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Rushing ex rel. Rushing v. Saul

United States District Court, E.D. Oklahoma

September 3, 2019

ANDREW M. SAUL, Commissioner of the Social Security Administration, [1] Defendant.



         Plaintiff Dansi Rushing on behalf of Dannette L. Rushing, deceased (the “claimant”) requests judicial review of a denial of benefits by the Commissioner of the Social Security Administration pursuant to 42 U.S.C. § 405(g). She appeals the Commissioner's decision and asserts that the Administrative Law Judge (“ALJ”) erred in determining the claimant was not disabled. For the reasons discussed below, the Commissioner's decision should be AFFIRMED.

         Social Security Law and Standard of Review

         Disability under the Social Security Act is defined as the “inability to engage in any substantial gainful activity by reason of any medically determinable physical or mental impairment[.]” 42 U.S.C. § 423(d)(1)(A). A claimant is disabled under the Social Security Act “only if h[er] physical or mental impairment or impairments are of such severity that [s]he is not only unable to do h[er] previous work but cannot, considering h[er] age, education, and work experience, engage in any other kind of substantial gainful work which exists in the national economy[.]” Id. § 423 (d)(2)(A). Social security regulations implement a five-step sequential process to evaluate a disability claim. See 20 C.F.R. §§ 404.1520, 416.920.[2]

         Section 405(g) limits the scope of judicial review of the Commissioner's decision to two inquiries: whether the decision was supported by substantial evidence and whether correct legal standards were applied. See Hawkins v. Chater, 113 F.3d 1162, 1164 (10th Cir. 1997). Substantial evidence is “‘more than a mere scintilla. It means such relevant evidence as a reasonable mind might accept as adequate to support a conclusion.'” Richardson v. Perales, 402 U.S. 389, 401 (1971), quoting Consolidated Edison Co. v. NLRB, 305 U.S. 197, 229 (1938); see also Clifton v. Chater, 79 F.3d 1007, 1009 (10th Cir. 1996). The Court may not reweigh the evidence or substitute its discretion for the Commissioner's. See Casias v. Secretary of Health & Human Services, 933 F.2d 799, 800 (10th Cir. 1991). But the Court must review the record as a whole, and “[t]he substantiality of evidence must take into account whatever in the record fairly detracts from its weight.” Universal Camera Corp. v. NLRB, 340 U.S. 474, 488 (1951); see also Casias, 933 F.2d at 800-01.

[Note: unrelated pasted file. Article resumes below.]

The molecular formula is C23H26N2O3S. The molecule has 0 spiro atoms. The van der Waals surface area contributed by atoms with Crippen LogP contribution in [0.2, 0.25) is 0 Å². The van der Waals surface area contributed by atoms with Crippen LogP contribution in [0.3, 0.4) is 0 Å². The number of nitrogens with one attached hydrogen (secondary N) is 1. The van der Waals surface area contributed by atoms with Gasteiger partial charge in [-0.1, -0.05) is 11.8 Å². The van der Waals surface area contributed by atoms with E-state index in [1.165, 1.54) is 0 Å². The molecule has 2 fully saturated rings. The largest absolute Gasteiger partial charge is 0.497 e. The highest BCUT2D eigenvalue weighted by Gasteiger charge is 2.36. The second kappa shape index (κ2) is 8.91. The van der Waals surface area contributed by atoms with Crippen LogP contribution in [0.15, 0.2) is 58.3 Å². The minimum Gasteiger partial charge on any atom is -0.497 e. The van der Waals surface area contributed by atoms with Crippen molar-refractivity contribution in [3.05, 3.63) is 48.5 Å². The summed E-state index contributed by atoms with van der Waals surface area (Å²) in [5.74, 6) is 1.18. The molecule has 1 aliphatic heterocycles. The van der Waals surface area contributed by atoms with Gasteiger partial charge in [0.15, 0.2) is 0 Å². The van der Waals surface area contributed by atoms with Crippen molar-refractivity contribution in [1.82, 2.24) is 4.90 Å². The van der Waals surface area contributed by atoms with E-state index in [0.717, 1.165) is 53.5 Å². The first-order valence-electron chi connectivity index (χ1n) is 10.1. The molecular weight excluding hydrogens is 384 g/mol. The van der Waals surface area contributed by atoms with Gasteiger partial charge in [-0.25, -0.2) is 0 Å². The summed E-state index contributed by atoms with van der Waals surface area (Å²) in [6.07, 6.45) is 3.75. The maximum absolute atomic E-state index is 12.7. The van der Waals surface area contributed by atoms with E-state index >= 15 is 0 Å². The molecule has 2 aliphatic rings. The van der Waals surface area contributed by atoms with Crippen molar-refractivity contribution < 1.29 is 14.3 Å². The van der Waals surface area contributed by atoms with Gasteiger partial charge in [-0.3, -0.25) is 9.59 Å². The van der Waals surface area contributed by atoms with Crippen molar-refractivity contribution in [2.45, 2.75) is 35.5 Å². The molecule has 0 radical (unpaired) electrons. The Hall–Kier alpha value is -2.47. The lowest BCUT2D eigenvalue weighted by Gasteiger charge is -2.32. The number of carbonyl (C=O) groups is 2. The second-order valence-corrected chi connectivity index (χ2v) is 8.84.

Claimant's Background

         The claimant was forty-eight years old at the time of the administrative hearing (Tr. 49). She completed high school and worked as a cashier II, stock clerk, document specialist, commercial cleaner, customer service clerk, and child care worker (Tr. 49, 68-69). The claimant alleges inability to work since August 27, 2015, due to anxiety, depression, bulging discs in her lumbar spine, back pain, chest pain, and pain and weakness in her left leg (Tr. 57, 231, 233, 272).

         Procedural History

         On December 29, 2015, the claimant applied for disability insurance benefits under Title II of the Social Security Act, 42 U.S.C. §§ 401-434, and for supplemental security income benefits under Title XVI of the Social Security Act, 42 U.S.C. §§ 1381-85 (Tr. 19, 231-38). Her applications were denied. ALJ James Bentley conducted an administrative hearing and determined that the claimant was not disabled in a written opinion dated December 2, 2016 (Tr. 19-30). The Appeals Council dismissed the claimant's request for review of her supplemental security income claim upon notice of her death and denied her request for review of her disability insurance benefit claim (Tr. 3-9, 12-15). Accordingly, the ALJ's written opinion is the final decision of the Commissioner for purposes of this appeal. See 20 C.F.R. § 404.981.

         Decision of the Administrative Law Judge

         The ALJ made his decision at steps four and five of the sequential evaluation. He found that the claimant could perform light work as defined in 20 C.F.R. § 404.1567(b) with occasional balancing, stooping, kneeling, crouching, crawling, and climbing ramps or stairs (Tr. 24). Additionally, he found the claimant should avoid concentrated exposure to dust, fumes, and poorly ventilated areas (Tr. 24). The ALJ then concluded that the claimant was not disabled because she could return to her past relevant work as a cashier II, and alternatively because there was work she could perform in the national economy, i. e., counter attendant, booth cashier, and sales attendant (Tr. 28-30).


         The claimant's sole contention of error is that the ALJ erred in evaluating her subjective complaints. The undersigned Magistrate Judge finds this contention unpersuasive for the following reasons.

         The ALJ found the claimant had the severe impairments of degenerative disc disease of the cervical and lumbar spine, chronic obstructive pulmonary disease (“COPD”), coronary artery disease, and obesity, but that her affective disorder, anxiety disorder, and hypertension were nonsevere (Tr. 21-22). The relevant medical evidence reveals that Dr. Nelson Onaro regularly treated the claimant for back pain and anxiety between May 2015 and July 2016 (Tr. 350-66, 422-56, 466-94, 527-29). Dr. Onaro often noted tenderness and moderate pain with range of motion testing in the claimant's lumbar spine and the claimant ...

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